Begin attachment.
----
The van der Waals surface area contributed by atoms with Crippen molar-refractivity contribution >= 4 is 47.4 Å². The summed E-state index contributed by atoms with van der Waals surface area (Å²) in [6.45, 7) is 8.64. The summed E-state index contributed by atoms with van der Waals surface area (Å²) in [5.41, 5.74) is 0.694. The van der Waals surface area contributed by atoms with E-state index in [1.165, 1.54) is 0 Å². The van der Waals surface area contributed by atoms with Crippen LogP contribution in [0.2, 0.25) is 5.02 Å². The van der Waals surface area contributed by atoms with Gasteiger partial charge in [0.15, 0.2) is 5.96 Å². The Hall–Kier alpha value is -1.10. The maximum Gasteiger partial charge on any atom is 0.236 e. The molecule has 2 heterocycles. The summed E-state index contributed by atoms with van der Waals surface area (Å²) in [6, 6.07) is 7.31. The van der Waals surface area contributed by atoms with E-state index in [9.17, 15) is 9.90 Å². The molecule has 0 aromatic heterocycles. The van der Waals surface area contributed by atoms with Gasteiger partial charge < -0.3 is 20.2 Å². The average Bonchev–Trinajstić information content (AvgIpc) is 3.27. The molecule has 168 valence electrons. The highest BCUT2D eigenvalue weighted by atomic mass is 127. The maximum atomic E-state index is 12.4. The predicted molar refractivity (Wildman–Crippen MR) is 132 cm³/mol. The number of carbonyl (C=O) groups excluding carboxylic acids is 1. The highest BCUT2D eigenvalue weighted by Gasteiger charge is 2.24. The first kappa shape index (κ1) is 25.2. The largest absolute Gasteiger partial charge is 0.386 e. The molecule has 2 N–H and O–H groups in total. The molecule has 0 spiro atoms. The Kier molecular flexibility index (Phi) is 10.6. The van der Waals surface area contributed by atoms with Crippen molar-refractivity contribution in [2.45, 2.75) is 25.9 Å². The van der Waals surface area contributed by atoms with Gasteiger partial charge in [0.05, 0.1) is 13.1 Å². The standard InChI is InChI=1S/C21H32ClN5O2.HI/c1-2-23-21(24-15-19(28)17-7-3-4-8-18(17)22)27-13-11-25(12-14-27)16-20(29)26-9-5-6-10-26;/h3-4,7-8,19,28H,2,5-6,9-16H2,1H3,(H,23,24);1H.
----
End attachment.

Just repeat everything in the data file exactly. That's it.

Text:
The van der Waals surface area contributed by atoms with Crippen molar-refractivity contribution >= 4 is 47.4 Å². The summed E-state index contributed by atoms with van der Waals surface area (Å²) in [6.45, 7) is 8.64. The summed E-state index contributed by atoms with van der Waals surface area (Å²) in [5.41, 5.74) is 0.694. The van der Waals surface area contributed by atoms with E-state index in [1.165, 1.54) is 0 Å². The van der Waals surface area contributed by atoms with Crippen LogP contribution in [0.2, 0.25) is 5.02 Å². The van der Waals surface area contributed by atoms with Gasteiger partial charge in [0.15, 0.2) is 5.96 Å². The Hall–Kier alpha value is -1.10. The maximum Gasteiger partial charge on any atom is 0.236 e. The molecule has 2 heterocycles. The summed E-state index contributed by atoms with van der Waals surface area (Å²) in [6, 6.07) is 7.31. The van der Waals surface area contributed by atoms with E-state index in [9.17, 15) is 9.90 Å². The molecule has 0 aromatic heterocycles. The van der Waals surface area contributed by atoms with Gasteiger partial charge < -0.3 is 20.2 Å². The average Bonchev–Trinajstić information content (AvgIpc) is 3.27. The molecule has 168 valence electrons. The highest BCUT2D eigenvalue weighted by atomic mass is 127. The maximum atomic E-state index is 12.4. The predicted molar refractivity (Wildman–Crippen MR) is 132 cm³/mol. The number of carbonyl (C=O) groups excluding carboxylic acids is 1. The highest BCUT2D eigenvalue weighted by Gasteiger charge is 2.24. The first kappa shape index (κ1) is 25.2. The largest absolute Gasteiger partial charge is 0.386 e. The molecule has 2 N–H and O–H groups in total. The molecule has 0 spiro atoms. The Kier molecular flexibility index (Phi) is 10.6. The van der Waals surface area contributed by atoms with Crippen molar-refractivity contribution in [2.45, 2.75) is 25.9 Å². The van der Waals surface area contributed by atoms with Gasteiger partial charge in [0.05, 0.1) is 13.1 Å². The standard InChI is InChI=1S/C21H32ClN5O2.HI/c1-2-23-21(24-15-19(28)17-7-3-4-8-18(17)22)27-13-11-25(12-14-27)16-20(29)26-9-5-6-10-26;/h3-4,7-8,19,28H,2,5-6,9-16H2,1H3,(H,23,24);1H.